FARMLAND SEED-EATING BIRDSFARMLAND SEED EATING BIRDS
LOCAL BIODIVERSITY ACTION PLAN
The farmland birds action plan is a grouped plan covering the following species:
Bullfinch (Pyrrhula pyrrhula)
The bullfinch male has a bright pinkish-red breast and cheeks, grey back, black cap and tail and a white rump. The female is very similar but has much paler pinkish-fawn coloured breast and cheeks. The sizes of the sexes are very similar with both usually around 14-16cm in length with a wingspan of about 22-29cm and usually weigh 27-38g. Bullfinches eat seeds, berries, buds and insects.
Corn bunting (Miliaria calandra)
The corn bunting is a small, dumpy brown bird that is most often seen perched on a wire, hedge or post. The body length of the corn bunting is usually around 16-19cm. In summer corn buntings prefer open farmland and in winter can be found in stubble, root crops, weedy fields and farmyards. They eat seeds and insects. Corn buntings tend to fly with their legs 'dangling' down which can aid with identification when in the field. Male corn buntings have been known to mate with as many as 18 different females and play no part in incubating the eggs.
Grey partridge (Perdix perdix)
The grey partridge is a medium sized (29-31cm in length), plump, grey coloured gamebird with an orange face and a chestnut tail visible whilst in flight. It is a ground dwelling bird and is usually found in groups of between 6 and 15. These groups are known as coveys. Grey partridges are traditionally found in lowland arable areas but can be found in other areas such as rushy pastures. They eat leaves, seeds and insects.
House sparrow (Passer domesticus)
House sparrows are small brown birds about 15cm long. The males are dark brown with pale brown underparts and have a grey crown, a black bib and white cheeks. The females are a very pale brown with slightly paler, buff coloured underparts and a pale band behind the eye. House sparrows have a diverse diet, feeding on buds, seeds, nuts, berries, insects and scraps and are most often found on farmland and cities.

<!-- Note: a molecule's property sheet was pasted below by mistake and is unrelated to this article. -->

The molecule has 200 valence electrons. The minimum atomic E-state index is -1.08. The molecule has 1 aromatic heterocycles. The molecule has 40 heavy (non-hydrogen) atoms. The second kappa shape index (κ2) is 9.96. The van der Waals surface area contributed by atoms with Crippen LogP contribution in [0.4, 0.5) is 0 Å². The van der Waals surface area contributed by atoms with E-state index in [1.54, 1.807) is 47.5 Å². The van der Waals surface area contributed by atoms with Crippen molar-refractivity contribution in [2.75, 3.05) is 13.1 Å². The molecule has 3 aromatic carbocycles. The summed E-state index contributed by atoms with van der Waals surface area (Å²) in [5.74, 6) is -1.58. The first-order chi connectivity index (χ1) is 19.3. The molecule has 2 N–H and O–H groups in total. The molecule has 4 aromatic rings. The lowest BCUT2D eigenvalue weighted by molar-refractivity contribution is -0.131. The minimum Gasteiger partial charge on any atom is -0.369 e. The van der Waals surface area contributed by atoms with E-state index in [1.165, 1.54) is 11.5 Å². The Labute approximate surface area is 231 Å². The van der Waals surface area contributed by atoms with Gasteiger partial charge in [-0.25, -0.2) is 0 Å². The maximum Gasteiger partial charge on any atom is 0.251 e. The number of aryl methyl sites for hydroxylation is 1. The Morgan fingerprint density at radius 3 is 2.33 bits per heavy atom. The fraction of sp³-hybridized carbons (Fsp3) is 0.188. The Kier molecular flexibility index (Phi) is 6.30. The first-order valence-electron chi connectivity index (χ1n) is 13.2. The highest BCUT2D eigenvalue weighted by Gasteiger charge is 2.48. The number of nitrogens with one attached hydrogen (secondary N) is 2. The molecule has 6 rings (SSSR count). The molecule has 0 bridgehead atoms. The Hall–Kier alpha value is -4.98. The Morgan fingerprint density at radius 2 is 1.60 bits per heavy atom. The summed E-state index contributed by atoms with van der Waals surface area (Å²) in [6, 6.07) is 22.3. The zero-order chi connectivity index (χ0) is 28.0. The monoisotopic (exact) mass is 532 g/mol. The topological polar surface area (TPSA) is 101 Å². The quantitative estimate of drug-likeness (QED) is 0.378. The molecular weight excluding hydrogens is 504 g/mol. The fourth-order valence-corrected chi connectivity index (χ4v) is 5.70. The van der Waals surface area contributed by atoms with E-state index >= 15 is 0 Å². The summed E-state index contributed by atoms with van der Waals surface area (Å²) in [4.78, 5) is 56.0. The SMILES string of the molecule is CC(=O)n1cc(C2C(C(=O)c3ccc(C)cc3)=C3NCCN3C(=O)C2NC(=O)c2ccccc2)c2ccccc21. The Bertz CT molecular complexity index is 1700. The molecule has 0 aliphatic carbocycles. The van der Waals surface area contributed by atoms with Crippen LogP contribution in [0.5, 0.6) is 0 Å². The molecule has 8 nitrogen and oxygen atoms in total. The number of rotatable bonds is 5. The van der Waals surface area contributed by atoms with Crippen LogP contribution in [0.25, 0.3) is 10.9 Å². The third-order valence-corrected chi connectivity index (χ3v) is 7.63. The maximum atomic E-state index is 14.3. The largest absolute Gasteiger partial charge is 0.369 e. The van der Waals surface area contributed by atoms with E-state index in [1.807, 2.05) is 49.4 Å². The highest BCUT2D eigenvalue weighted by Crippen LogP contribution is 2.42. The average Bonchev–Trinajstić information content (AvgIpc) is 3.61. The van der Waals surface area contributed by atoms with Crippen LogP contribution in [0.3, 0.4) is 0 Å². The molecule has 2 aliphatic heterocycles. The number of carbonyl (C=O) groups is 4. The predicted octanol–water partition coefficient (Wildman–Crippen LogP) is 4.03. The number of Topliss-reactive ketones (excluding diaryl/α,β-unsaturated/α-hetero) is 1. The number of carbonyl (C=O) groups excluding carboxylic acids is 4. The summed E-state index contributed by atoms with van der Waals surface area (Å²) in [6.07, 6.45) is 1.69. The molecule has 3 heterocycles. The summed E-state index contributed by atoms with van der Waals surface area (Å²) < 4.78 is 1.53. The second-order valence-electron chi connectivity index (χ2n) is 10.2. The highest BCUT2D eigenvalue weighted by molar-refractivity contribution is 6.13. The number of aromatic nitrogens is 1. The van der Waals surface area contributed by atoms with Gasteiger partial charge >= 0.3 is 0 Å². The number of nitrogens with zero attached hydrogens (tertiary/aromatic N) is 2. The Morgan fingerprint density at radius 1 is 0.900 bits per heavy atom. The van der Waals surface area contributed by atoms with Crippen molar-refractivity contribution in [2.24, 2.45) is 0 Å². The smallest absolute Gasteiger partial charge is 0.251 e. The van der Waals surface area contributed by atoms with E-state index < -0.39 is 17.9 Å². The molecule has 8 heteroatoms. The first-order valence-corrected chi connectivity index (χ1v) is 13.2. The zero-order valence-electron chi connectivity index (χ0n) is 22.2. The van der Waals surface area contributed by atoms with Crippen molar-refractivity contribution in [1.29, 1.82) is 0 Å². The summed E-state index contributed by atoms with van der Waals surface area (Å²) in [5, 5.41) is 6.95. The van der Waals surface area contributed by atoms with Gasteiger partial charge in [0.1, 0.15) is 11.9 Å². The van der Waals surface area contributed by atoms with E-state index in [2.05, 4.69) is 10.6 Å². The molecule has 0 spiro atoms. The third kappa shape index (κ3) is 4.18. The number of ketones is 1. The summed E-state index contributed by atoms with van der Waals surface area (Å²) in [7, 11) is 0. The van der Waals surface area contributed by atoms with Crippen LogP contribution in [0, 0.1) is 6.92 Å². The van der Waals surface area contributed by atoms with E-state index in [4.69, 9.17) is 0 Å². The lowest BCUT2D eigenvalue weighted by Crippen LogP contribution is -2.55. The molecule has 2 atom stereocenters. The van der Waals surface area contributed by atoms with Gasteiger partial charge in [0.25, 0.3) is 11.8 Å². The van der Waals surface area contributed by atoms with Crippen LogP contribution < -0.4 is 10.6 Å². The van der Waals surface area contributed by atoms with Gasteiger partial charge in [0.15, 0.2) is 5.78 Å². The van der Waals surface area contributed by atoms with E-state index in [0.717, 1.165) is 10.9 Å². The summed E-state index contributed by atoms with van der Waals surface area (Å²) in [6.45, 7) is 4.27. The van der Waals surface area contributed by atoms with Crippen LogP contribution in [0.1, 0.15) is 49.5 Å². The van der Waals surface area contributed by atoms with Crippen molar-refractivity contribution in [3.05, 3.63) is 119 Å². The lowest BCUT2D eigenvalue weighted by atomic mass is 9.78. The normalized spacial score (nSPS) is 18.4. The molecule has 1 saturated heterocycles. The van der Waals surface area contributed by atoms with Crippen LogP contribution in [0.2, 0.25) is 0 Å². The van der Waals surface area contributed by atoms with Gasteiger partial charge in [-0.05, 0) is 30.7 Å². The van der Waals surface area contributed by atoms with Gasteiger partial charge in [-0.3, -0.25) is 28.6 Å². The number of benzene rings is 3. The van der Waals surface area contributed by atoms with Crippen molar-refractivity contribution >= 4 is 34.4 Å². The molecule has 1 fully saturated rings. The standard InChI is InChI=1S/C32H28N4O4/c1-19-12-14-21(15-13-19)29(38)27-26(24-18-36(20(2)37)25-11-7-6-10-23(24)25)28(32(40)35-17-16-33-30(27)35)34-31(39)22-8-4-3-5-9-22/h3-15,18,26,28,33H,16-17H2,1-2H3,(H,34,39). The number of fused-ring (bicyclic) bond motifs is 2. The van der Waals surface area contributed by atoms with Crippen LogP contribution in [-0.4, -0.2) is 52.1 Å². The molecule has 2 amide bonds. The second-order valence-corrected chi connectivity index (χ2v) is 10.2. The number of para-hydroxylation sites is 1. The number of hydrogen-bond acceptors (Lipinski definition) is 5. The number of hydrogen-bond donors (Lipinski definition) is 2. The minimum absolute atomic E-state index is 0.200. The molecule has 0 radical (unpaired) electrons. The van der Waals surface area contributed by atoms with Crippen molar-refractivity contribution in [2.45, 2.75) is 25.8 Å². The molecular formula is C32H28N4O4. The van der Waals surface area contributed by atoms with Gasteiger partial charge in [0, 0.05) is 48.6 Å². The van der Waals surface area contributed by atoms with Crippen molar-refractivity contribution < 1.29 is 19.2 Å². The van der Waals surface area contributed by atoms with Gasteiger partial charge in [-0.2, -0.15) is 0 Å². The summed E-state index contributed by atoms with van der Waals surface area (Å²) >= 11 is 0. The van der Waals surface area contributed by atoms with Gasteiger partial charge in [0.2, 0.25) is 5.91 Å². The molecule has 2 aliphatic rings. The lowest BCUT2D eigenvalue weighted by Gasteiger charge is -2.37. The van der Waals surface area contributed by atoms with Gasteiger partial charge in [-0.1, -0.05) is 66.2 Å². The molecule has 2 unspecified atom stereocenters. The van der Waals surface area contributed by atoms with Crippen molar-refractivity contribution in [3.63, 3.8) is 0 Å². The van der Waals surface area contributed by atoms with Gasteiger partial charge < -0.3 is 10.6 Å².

Lapwing (Vanellus vanellus)
The lapwing is a medium sized bird around 30cm long and has a distinctive black and white appearance which along with its rounded wing shape in flight make it easy to identify. Another identification characteristic is their splendid crest. Lapwings are found mainly on farmland and mudflats but can also be found on wetlands. During the breeding season they prefer areas of spring-sown cereals, root crops, unimproved pasture, meadows and fallow fields. Their main food source is worms and insects.
Linnet (Carduelis cannabina)
Linnets are small birds approximately 13.5cm long and feed on seeds and insects. Males are marked with crimson forehead and chest and the females are a duller brown colour. The juveniles are similar to the females but have a paler colouring with bolder streaks. They are mainly found on heathland, orchards, farmland, hedgerows, parks and gardens, saltmarshes and other rough ground.